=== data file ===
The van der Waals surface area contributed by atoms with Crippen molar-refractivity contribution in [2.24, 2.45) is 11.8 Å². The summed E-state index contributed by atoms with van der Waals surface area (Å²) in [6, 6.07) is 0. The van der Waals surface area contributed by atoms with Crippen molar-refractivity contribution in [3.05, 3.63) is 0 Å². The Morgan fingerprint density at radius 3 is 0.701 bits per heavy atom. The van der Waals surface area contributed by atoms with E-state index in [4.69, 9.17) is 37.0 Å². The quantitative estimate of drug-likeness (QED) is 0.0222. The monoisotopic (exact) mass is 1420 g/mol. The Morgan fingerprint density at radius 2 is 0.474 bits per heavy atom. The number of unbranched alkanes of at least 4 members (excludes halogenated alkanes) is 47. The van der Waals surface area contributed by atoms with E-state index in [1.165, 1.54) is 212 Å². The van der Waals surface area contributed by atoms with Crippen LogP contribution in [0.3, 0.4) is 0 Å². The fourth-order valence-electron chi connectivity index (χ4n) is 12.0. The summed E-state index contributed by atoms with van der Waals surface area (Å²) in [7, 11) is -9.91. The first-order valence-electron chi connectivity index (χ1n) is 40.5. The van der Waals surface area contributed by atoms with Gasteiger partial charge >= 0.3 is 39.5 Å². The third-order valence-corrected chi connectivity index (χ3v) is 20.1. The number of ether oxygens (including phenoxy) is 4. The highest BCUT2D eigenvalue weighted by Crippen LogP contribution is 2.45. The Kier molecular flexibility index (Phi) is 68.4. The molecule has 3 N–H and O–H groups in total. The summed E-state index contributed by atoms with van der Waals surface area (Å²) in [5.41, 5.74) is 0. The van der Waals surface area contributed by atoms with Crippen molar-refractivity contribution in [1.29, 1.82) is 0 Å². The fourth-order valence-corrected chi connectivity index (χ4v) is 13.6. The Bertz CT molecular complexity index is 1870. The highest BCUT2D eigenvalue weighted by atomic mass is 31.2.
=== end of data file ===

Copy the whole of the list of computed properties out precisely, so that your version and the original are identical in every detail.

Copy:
The van der Waals surface area contributed by atoms with Crippen molar-refractivity contribution in [2.24, 2.45) is 11.8 Å². The summed E-state index contributed by atoms with van der Waals surface area (Å²) in [6, 6.07) is 0. The van der Waals surface area contributed by atoms with Crippen molar-refractivity contribution in [3.05, 3.63) is 0 Å². The Morgan fingerprint density at radius 3 is 0.701 bits per heavy atom. The van der Waals surface area contributed by atoms with E-state index in [4.69, 9.17) is 37.0 Å². The quantitative estimate of drug-likeness (QED) is 0.0222. The monoisotopic (exact) mass is 1420 g/mol. The Morgan fingerprint density at radius 2 is 0.474 bits per heavy atom. The number of unbranched alkanes of at least 4 members (excludes halogenated alkanes) is 47. The van der Waals surface area contributed by atoms with E-state index in [1.165, 1.54) is 212 Å². The van der Waals surface area contributed by atoms with Crippen LogP contribution in [0.3, 0.4) is 0 Å². The fourth-order valence-electron chi connectivity index (χ4n) is 12.0. The summed E-state index contributed by atoms with van der Waals surface area (Å²) in [7, 11) is -9.91. The first-order valence-electron chi connectivity index (χ1n) is 40.5. The van der Waals surface area contributed by atoms with Gasteiger partial charge >= 0.3 is 39.5 Å². The third-order valence-corrected chi connectivity index (χ3v) is 20.1. The number of ether oxygens (including phenoxy) is 4. The highest BCUT2D eigenvalue weighted by Crippen LogP contribution is 2.45. The Kier molecular flexibility index (Phi) is 68.4. The molecule has 3 N–H and O–H groups in total. The summed E-state index contributed by atoms with van der Waals surface area (Å²) in [5.41, 5.74) is 0. The van der Waals surface area contributed by atoms with Crippen molar-refractivity contribution in [1.29, 1.82) is 0 Å². The fourth-order valence-corrected chi connectivity index (χ4v) is 13.6. The Bertz CT molecular complexity index is 1870. The highest BCUT2D eigenvalue weighted by atomic mass is 31.2.